"The History that Unites Us": A traveling exhibition that will tour Panama

To promote an appreciation of the cultural and ethnic diversity in Panama, as well as the contributions of migrant communities throughout the country's history, the International Organization for Migration (IOM) inaugurated the exhibition "The History that Unites Us: An identity woven through Migration."

The traveling exhibition, in addition to providing educational information on the history of migration in Panama from pre-Columbian times to the present, highlights key elements of Panamanian culture and national identity that are not normally recognized as contributions of migrants.

Among the elements highlighted is baseball, which is considered the national sport; the pollera, the traditional gala costume and recognized as one of the most beautiful in the world; Carnival, one of the most appreciated festivities by locals and tourists; sancocho, many people's favourite soup; as well as reggae, a musical genre that is heard at all parties; and dim sum or Chinese breakfast.

Likewise, more than 15 works of art painted by young artists from the provinces of Darién and Coclé were exhibited at the Community Board of the Villa de Los Santos to complement "The History that Unites Us", promoting dialogue, mutual understanding and cultural enrichment in the public. The artists participated in several awareness-raising sessions conducted by IOM's technical team in Panama together with ISAE University, the Arte en el Parque Foundation and the RAM Organization.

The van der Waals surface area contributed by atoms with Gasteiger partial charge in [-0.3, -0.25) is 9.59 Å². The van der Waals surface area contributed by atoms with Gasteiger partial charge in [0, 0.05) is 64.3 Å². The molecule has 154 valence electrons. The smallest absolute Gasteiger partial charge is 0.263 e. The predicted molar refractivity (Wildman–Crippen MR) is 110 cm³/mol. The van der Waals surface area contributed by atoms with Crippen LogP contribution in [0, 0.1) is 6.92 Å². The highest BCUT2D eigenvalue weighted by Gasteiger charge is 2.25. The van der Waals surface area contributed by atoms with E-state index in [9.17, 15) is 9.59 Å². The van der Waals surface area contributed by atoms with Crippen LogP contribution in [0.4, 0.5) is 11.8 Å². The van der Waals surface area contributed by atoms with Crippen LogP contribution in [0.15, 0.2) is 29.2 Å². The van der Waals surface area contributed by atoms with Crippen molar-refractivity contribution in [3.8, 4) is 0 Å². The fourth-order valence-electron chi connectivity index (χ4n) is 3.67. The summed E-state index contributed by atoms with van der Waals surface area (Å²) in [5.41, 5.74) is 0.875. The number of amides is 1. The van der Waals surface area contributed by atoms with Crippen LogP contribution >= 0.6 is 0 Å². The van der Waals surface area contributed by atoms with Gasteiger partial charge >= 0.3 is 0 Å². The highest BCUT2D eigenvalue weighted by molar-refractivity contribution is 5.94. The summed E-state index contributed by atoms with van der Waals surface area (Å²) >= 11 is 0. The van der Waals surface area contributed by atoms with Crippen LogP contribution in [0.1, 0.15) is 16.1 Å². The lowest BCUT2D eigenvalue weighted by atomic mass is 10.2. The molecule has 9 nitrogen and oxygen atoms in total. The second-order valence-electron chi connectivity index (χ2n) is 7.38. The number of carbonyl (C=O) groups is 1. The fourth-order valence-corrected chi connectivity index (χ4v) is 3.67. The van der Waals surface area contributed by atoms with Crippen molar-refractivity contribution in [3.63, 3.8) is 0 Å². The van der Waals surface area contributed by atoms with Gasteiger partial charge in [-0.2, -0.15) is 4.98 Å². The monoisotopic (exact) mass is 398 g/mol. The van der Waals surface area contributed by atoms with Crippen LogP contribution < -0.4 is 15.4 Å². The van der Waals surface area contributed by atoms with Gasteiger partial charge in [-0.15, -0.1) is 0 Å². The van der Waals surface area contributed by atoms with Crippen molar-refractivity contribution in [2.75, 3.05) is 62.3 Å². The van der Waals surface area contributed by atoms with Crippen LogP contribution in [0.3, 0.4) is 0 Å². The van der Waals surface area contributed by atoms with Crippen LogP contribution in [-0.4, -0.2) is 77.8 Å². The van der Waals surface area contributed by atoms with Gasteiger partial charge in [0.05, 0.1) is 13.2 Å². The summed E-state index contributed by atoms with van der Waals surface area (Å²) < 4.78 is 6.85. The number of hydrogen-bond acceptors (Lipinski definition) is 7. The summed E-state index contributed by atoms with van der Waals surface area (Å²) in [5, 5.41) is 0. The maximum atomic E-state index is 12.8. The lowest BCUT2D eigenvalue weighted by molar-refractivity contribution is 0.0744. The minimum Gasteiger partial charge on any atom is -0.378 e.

"This exhibition highlights the positive and lasting influence of migrants on Panama's history and development," said Giuseppe Loprete, Director of the Panama Administrative Centre and IOM Panama Chief of Mission. "It is a reminder that diversity is our greatest strength and that together we can build a more inclusive, compassionate and caring Panama for all people," he added.

IOM implements evidence-based and participatory initiatives such as this one to promote social change in a sustainable manner through the Communication for Development methodology of the Western Hemisphere Program, which is funded by the U.S. Department of State's Bureau of Population, Refugees and Migration (PRM).

"The History that Unites Us: An Identity Woven through Migration" was exhibited from April 19 to 25, 2024, at the Community Board of the Villa de Los Santos, in the province of Los Santos, and will tour different parts of the country throughout the year.

For more information, contact IOM Panama's communications team at

SDG 10 - Reduced Inequalities
SDG 17 - Partnerships for the Goals
SDG 16 - Peace Justice and Strong Institutions